I was going to ask you about that Facial attractiveness one, but after reading this shyte, I don't think I can handle another truly horrid paper this year.

I had a look at the journal (Medical Hypotheses). Go read their mission statement - apparently, they're SUPPOSED to publish complete dreck, on the (very) off chance that some good idea is being neglected by the rest of the scientific community.

As you said: Ungh.

King Aardvark said...

Why did you bother reading this thing. Holy freakin crap.

I think I've heard someone else mention the Medical Hypotheses journal (Orac possibly, maybe PZ, can't remember). They seem to confuse complete bullshit for legit weird off-the-wall research.

Was the paper at least well written or did it read like my dining room table assembly instructions?

TheBrummell said...

The paper was not horribly written, from a purely grammar-and-spelling point of view. The style was pretty much par for the course (i.e. not very different from the average scientific journal style, whatever that is).

There was one, repeated, spelling mistake: he uses the non-word "quantums" in at least two places. My brain is currently shutting down minor functions as I try to recall other aspects of the paper; possibly he used the non-word "mediums" (where he should have used "media" - scratch that, what he should have done involves a note, a bathtub, and some electrical fiddling). So I can't actually think straight right now because my self-preservation software is ramping up from "Blue" to "Orange".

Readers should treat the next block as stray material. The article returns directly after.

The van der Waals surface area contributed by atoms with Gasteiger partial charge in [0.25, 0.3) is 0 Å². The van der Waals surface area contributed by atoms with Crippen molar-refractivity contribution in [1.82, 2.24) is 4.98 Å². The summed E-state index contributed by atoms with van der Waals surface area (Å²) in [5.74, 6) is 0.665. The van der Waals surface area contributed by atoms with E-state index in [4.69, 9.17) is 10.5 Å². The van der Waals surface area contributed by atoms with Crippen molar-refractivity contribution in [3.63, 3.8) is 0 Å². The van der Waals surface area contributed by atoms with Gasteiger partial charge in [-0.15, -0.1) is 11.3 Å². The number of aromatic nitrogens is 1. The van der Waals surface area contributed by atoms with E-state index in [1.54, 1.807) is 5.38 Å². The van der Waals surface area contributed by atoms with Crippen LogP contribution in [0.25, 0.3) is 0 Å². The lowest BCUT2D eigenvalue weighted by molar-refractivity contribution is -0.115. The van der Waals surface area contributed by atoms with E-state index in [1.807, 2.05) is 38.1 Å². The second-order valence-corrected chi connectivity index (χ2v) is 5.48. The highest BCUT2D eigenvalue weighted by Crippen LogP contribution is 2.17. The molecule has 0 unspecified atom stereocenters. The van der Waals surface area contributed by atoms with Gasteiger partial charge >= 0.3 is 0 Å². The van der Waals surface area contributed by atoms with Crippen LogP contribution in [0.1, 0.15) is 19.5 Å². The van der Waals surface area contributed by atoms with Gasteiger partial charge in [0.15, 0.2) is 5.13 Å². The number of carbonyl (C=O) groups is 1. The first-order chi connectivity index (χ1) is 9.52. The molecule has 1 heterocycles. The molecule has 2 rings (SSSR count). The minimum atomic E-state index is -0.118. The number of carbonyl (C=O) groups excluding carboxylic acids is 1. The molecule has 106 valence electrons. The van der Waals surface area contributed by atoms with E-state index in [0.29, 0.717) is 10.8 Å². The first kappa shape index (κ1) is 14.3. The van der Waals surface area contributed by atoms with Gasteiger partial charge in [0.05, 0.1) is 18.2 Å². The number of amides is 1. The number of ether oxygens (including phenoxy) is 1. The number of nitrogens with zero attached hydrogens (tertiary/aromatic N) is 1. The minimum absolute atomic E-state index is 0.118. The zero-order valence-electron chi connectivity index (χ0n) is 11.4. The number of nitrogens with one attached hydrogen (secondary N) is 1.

Benard said...

Dear Mr Brummell

I am having some difficulty interpreting your unqualified denunciation of Mr Vendramini's paper on his theory of what he calls Teemosis. My copy of the Oxford English Dictionary does not list the word "ACK." Is that a Canadian scientific term?

You offer no explanation of your view that his was "the worst scientific paper" that you had encountered. Why? An ostensibly intelligent person would at least attempt to justify such a sweeping assertion, if only to avoid being labeled puerile, over emotional, unprofessional and clearly autointromissive.

As far as I can ascertain you did not read the section of his website where a number of scientists offered their views on his hypothesis.

Instead you expressed the doubt that you could contain your "incredulous rage," and offered the